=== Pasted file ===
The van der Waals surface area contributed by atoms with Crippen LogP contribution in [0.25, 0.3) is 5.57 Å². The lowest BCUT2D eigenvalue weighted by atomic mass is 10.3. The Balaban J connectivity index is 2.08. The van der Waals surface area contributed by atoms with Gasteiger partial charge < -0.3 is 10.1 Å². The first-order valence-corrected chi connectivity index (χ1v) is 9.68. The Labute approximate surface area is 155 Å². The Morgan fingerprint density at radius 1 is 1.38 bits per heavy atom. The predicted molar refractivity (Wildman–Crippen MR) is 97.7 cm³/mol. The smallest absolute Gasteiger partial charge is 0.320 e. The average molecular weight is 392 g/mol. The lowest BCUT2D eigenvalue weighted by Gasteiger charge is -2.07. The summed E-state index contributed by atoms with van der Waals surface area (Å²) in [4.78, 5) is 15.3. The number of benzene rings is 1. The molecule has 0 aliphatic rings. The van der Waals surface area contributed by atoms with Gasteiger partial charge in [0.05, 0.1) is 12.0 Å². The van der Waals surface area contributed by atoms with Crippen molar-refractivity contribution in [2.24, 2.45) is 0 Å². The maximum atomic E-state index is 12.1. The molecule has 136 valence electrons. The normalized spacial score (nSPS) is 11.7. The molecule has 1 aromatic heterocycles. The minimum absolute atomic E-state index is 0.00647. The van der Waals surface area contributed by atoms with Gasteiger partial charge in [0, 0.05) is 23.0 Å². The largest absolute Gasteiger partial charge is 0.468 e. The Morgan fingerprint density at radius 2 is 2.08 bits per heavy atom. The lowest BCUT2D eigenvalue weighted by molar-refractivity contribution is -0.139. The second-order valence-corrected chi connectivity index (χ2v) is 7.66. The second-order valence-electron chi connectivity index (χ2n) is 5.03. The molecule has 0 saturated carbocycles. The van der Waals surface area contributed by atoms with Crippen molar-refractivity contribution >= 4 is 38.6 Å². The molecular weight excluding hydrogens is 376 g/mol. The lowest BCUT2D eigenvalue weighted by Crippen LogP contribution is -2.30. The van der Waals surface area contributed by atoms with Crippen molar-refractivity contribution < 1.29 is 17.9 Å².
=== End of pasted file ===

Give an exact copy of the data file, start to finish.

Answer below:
The van der Waals surface area contributed by atoms with Crippen LogP contribution in [0.25, 0.3) is 5.57 Å². The lowest BCUT2D eigenvalue weighted by atomic mass is 10.3. The Balaban J connectivity index is 2.08. The van der Waals surface area contributed by atoms with Gasteiger partial charge < -0.3 is 10.1 Å². The first-order valence-corrected chi connectivity index (χ1v) is 9.68. The Labute approximate surface area is 155 Å². The Morgan fingerprint density at radius 1 is 1.38 bits per heavy atom. The predicted molar refractivity (Wildman–Crippen MR) is 97.7 cm³/mol. The smallest absolute Gasteiger partial charge is 0.320 e. The average molecular weight is 392 g/mol. The lowest BCUT2D eigenvalue weighted by Gasteiger charge is -2.07. The summed E-state index contributed by atoms with van der Waals surface area (Å²) in [4.78, 5) is 15.3. The number of benzene rings is 1. The molecule has 0 aliphatic rings. The van der Waals surface area contributed by atoms with Gasteiger partial charge in [0.05, 0.1) is 12.0 Å². The van der Waals surface area contributed by atoms with Crippen molar-refractivity contribution in [2.24, 2.45) is 0 Å². The maximum atomic E-state index is 12.1. The molecule has 136 valence electrons. The normalized spacial score (nSPS) is 11.7. The molecule has 1 aromatic heterocycles. The minimum absolute atomic E-state index is 0.00647. The van der Waals surface area contributed by atoms with Gasteiger partial charge in [0, 0.05) is 23.0 Å². The largest absolute Gasteiger partial charge is 0.468 e. The Morgan fingerprint density at radius 2 is 2.08 bits per heavy atom. The lowest BCUT2D eigenvalue weighted by molar-refractivity contribution is -0.139. The second-order valence-corrected chi connectivity index (χ2v) is 7.66. The second-order valence-electron chi connectivity index (χ2n) is 5.03. The molecule has 0 saturated carbocycles. The van der Waals surface area contributed by atoms with Crippen molar-refractivity contribution >= 4 is 38.6 Å². The molecular weight excluding hydrogens is 376 g/mol. The lowest BCUT2D eigenvalue weighted by Crippen LogP contribution is -2.30. The van der Waals surface area contributed by atoms with Crippen molar-refractivity contribution < 1.29 is 17.9 Å².